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“Charity and the Intellectual Life”


by James Berquist
Tutor, Thomas Aquinas College, California
February 1, 2023



1. The “intellectual life” that I am talking about today concerns two things: the life we live here at Thomas Aquinas College (TAC), but also the kind life for which this education is a preparation; these are in a way two and in a way one, and I am focused upon the way in which they are one. I call the life we live and prepare for here the “intellectual life” because it is a life lived for the good of the intellect — truth — and for the highest truths most of all. This life — I claim — is ordered to charity in the deepest sense, and it is that order that I want to clarify. I do so through a consideration of an objection that a Christian might make to the life we live and prepare for here — an objection concerning the place of charity in our common life.

2. This objection is simple but should be stated in context. Let me begin by laying out some of the critical features of the life we live here.  As the Blue Book1 puts it:

Liberal education aims to benefit the learner in a specifically human way. This is implied even by its name which means “the education of a free man.” For no animal except man is capable of freedom. But more precisely, it is the education of a free man insofar as it helps him to achieve freedom. Yet it does not try to help him through any and all means, but specifically through knowledge. Accordingly, we must ask what kind of knowledge suits the free man so that he becomes free in the acquiring of it. We must therefore first understand the essential character of the free man. Perhaps it will help to contrast him with his opposite, the slave. The slave is characterized by living for another  —  he is, as Aristotle says, “not his own but another’s man,” “a living possession.” Thus it follows that the free man lives for his own sake; he is his own man.2

The life we live and prepare for here is one focused upon freedom, which is understood in terms of being one’s own man.

3. Already you might see the objection. Charity seems other-oriented. The charitable man seeks the good of others, and therefore lives for them. Is this in opposition to the free man?3 Let me deepen the question. The Blue Book goes on to consider the kind of knowledge that the free man is interested in.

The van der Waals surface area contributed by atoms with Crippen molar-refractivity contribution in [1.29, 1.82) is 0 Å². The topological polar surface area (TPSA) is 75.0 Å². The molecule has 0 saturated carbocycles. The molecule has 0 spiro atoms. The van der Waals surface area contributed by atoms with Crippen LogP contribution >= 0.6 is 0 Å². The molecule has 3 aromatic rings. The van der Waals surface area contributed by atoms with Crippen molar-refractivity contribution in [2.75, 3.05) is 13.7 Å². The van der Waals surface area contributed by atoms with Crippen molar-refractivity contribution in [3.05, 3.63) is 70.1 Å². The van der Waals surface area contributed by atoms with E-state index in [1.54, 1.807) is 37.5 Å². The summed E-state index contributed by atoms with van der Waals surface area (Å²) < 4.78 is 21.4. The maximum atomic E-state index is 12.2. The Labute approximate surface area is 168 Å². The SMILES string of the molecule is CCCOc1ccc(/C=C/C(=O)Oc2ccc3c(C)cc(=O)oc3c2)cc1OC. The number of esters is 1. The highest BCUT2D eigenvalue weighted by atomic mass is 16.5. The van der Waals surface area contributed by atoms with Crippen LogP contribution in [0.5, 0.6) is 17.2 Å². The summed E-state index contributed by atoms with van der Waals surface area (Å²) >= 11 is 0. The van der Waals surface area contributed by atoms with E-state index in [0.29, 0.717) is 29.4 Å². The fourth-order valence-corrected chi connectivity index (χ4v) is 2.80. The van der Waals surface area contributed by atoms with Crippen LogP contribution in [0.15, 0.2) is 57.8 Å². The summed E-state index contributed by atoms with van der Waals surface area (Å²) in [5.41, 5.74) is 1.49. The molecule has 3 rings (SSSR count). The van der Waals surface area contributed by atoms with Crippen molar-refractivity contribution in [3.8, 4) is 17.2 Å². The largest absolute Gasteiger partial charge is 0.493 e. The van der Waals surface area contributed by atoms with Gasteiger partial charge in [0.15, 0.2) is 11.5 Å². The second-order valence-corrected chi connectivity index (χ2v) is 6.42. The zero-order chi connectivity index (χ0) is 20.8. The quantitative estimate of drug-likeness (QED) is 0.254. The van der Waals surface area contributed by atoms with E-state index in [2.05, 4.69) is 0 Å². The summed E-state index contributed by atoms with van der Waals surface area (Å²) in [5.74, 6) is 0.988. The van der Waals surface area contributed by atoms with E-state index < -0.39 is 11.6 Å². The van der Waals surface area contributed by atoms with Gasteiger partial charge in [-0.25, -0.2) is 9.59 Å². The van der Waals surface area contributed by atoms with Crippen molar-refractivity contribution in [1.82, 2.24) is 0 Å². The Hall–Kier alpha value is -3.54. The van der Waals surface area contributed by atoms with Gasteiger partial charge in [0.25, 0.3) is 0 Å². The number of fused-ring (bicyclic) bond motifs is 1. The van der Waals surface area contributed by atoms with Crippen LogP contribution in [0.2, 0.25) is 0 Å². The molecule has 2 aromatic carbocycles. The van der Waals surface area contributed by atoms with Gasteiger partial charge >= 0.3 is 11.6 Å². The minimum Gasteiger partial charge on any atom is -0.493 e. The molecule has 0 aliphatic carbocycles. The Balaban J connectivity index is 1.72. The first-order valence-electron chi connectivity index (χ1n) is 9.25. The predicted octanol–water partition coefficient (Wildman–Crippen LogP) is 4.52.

Now there are in general two kinds of knowledge. Such knowledge as medicine or jurisprudence, for example, is practical: it is desirable exclusively or at least chiefly for the sake of action. But another kind, theology or natural science, for example, is theoretical: it is desirable in itself. Therefore, if the free man is properly concerned with what has intrinsic value, his education must concentrate upon theoretical knowledge.

The authors then explain the difference between these two kinds of knowledge in more detail.

Knowledge does not become theoretical simply because someone does in fact desire it, but is or is not theoretical because of its own intrinsic character. We can see that this is so by considering how one desires theoretical knowledge. When knowledge is desired from a theoretical motive, it is desired for the sake of the knower as such, that is, for the perfecting of his understanding.4

The free man is interested in theoretical knowledge over practical knowledge. And this because practical knowledge is desired for the sake of something outside of itself (action) rather than for its own sake, while the free man desires the kind of knowledge that is desired for the sake of the knower as knower.

4. Based upon these points, the Blue Book’s authors conclude that the knowledge concerning “the productive arts, whether servile or fine, are clearly no essential part of a free man’s education.”5

5. The objection can now be made in context. It would seem that the life we live and prepare for here is ordered in some way selfishly, or, to state this more gently, perhaps, it so deeply emphasizes theoretical knowledge and freedom that the charitable life — the life ordered to the good or goods of others — is put in a secondary place. Is the life we live here opposed to charity, or does it at least make charity a secondary good? If so, are we not disregarding Christ’s universal insistence that to imitate Him is to serve? He came to serve, not to be served, and He tells us often that the greatest in the Kingdom is he who is the servant of all.